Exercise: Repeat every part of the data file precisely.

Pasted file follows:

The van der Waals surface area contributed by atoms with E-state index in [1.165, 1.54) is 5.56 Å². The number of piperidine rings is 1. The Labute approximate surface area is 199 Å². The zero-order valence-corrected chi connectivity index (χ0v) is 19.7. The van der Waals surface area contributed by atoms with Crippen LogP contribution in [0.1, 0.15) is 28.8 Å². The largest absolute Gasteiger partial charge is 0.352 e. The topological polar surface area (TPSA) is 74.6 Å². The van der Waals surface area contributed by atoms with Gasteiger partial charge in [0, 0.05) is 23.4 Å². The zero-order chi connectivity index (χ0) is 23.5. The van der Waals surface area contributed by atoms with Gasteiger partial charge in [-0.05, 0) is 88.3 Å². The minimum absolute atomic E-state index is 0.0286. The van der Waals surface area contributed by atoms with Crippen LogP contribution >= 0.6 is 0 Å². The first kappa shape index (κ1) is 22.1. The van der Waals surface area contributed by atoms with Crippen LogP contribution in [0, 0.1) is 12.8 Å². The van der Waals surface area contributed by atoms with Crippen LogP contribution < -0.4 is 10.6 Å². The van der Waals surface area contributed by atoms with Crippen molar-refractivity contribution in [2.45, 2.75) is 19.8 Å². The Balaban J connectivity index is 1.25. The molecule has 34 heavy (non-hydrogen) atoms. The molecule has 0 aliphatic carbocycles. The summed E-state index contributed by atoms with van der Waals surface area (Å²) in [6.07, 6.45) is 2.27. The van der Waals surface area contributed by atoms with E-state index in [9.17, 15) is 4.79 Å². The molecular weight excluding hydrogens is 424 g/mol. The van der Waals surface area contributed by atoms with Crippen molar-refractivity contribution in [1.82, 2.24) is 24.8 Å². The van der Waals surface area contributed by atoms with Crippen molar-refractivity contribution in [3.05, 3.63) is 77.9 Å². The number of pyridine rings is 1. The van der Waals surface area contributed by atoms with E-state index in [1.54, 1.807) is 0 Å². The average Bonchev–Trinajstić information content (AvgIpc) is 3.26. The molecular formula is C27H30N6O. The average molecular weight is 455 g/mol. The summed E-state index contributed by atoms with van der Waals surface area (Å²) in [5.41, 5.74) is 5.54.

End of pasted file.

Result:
The van der Waals surface area contributed by atoms with E-state index in [1.165, 1.54) is 5.56 Å². The number of piperidine rings is 1. The Labute approximate surface area is 199 Å². The zero-order valence-corrected chi connectivity index (χ0v) is 19.7. The van der Waals surface area contributed by atoms with Crippen LogP contribution in [0.1, 0.15) is 28.8 Å². The largest absolute Gasteiger partial charge is 0.352 e. The topological polar surface area (TPSA) is 74.6 Å². The van der Waals surface area contributed by atoms with Gasteiger partial charge in [0, 0.05) is 23.4 Å². The zero-order chi connectivity index (χ0) is 23.5. The van der Waals surface area contributed by atoms with Gasteiger partial charge in [-0.05, 0) is 88.3 Å². The minimum absolute atomic E-state index is 0.0286. The van der Waals surface area contributed by atoms with Crippen LogP contribution >= 0.6 is 0 Å². The first kappa shape index (κ1) is 22.1. The van der Waals surface area contributed by atoms with Crippen LogP contribution in [0, 0.1) is 12.8 Å². The van der Waals surface area contributed by atoms with Crippen LogP contribution < -0.4 is 10.6 Å². The van der Waals surface area contributed by atoms with Crippen molar-refractivity contribution in [2.45, 2.75) is 19.8 Å². The Balaban J connectivity index is 1.25. The molecule has 34 heavy (non-hydrogen) atoms. The molecule has 0 aliphatic carbocycles. The summed E-state index contributed by atoms with van der Waals surface area (Å²) in [6.07, 6.45) is 2.27. The van der Waals surface area contributed by atoms with E-state index in [9.17, 15) is 4.79 Å². The molecular weight excluding hydrogens is 424 g/mol. The van der Waals surface area contributed by atoms with Crippen molar-refractivity contribution in [1.82, 2.24) is 24.8 Å². The van der Waals surface area contributed by atoms with Crippen molar-refractivity contribution in [3.05, 3.63) is 77.9 Å². The number of pyridine rings is 1. The van der Waals surface area contributed by atoms with E-state index in [1.54, 1.807) is 0 Å². The average Bonchev–Trinajstić information content (AvgIpc) is 3.26. The molecular formula is C27H30N6O. The average molecular weight is 455 g/mol. The summed E-state index contributed by atoms with van der Waals surface area (Å²) in [5.41, 5.74) is 5.54.